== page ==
Broken boxes, by initials – MBTI, WTFP

I’m amazed to still see how many people still put any faith into the Myers-Briggs personality tests in business. I remember doing it in 1994, not as part of my work thankfully – IBM weren’t that daft, but as a seminar I’d gone along to. Even then I’d struggled with it. I hate being put in boxes – because the boxes don’t recognise that my behaviour is different in different situations.

For instance, that first dimension – Intravert/Extravert. Well now. I find lots of social environments tiring, do my best thinking in peace and quiet and find it difficult to concentrate when surrounded by people. Intravert then? Only… I get thoroughly energised on a stage. It used to be on the radio roadshow stage without a script in front of a few thousand people for a couple of hours. Nowadays it can be on a conference platform or at the front of a workshop – and I enjoy it thoroughly. Extravert then? Under stress? Intravert again.

But there’s no room for that in the test – pick your box and sit neatly in it.

There’s a neat – and short – piece on the mental_floss blog today on it. I particularly liked the comment that it’s only “a step or two above astrology” because, after all, the descriptions are usually done in perfect Forer effect fashion.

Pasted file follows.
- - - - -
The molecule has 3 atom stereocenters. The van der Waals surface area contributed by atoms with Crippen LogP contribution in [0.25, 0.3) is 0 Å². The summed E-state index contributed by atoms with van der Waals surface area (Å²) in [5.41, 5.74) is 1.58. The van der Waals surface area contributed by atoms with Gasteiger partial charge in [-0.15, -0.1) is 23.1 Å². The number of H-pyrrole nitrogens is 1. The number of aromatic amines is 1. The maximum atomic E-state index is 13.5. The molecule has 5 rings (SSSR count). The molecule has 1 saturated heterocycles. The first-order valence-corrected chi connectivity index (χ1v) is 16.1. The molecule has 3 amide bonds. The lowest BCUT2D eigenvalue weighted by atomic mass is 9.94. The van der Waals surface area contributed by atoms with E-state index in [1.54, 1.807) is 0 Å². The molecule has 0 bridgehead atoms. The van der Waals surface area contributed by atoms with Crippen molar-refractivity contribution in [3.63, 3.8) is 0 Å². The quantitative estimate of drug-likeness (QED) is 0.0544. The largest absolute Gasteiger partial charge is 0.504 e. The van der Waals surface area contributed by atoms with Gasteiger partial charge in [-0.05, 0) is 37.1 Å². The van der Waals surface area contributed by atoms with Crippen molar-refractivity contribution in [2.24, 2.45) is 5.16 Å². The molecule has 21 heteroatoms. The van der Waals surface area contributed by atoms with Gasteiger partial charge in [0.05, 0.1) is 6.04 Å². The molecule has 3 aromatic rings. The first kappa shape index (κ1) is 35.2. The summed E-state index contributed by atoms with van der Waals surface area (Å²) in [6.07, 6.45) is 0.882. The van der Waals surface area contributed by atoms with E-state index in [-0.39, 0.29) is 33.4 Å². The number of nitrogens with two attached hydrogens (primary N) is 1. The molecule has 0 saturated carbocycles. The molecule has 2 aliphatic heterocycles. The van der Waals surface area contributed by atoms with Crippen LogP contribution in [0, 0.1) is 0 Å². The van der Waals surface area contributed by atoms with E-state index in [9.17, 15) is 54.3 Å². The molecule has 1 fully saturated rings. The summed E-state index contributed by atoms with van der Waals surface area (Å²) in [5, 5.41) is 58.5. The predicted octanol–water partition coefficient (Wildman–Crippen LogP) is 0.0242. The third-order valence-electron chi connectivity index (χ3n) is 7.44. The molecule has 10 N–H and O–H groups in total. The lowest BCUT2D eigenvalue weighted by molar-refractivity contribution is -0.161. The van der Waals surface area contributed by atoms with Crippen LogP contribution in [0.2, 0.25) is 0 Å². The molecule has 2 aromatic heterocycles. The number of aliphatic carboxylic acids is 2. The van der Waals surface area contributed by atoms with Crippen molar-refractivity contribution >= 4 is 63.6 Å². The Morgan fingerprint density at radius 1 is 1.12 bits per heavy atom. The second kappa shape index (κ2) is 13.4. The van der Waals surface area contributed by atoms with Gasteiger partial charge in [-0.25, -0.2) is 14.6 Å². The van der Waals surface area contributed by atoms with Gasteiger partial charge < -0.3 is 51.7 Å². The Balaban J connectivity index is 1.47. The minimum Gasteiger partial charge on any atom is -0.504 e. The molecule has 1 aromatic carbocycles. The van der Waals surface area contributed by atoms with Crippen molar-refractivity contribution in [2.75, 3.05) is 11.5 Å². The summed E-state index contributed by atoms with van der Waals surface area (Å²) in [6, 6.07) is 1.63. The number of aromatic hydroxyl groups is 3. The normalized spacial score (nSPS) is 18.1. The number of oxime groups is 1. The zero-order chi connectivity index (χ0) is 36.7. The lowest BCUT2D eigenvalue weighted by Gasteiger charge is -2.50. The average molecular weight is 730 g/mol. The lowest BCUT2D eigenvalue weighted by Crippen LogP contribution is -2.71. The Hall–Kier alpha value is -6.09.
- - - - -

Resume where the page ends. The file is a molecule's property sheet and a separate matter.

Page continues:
Part of what’s made the test so popular with the general public is that it’s impossible to fail. While other psychological tests were designed to diagnose mental illness (or at least screen for it), the Myers-Briggs Test assumes that all 16 types represent shades of normal. Everyone who takes the test will classify as one of the types, and all of the types have a place in society.

Of course, this aspect of the test is also one of the reasons why many experts question its usefulness, placing it only a step or two above astrology. They argue that the results aren’t falsifiable, meaning that any of the 16 types could fit any person, given the right interpretational spin. As psychologist David J. Pittenger wrote in 1993, “The descriptions of each type are generally flattering and sufficiently vague so that most people will accept the statements as true of themselves.”

[From mental_floss Blog » Myers, Briggs, and the World’s Most Popular Personality Test]

Frankly, the sooner we despatch this tool to the same box as Phrenology the better.

Oh, and INFP, in case you were wondering…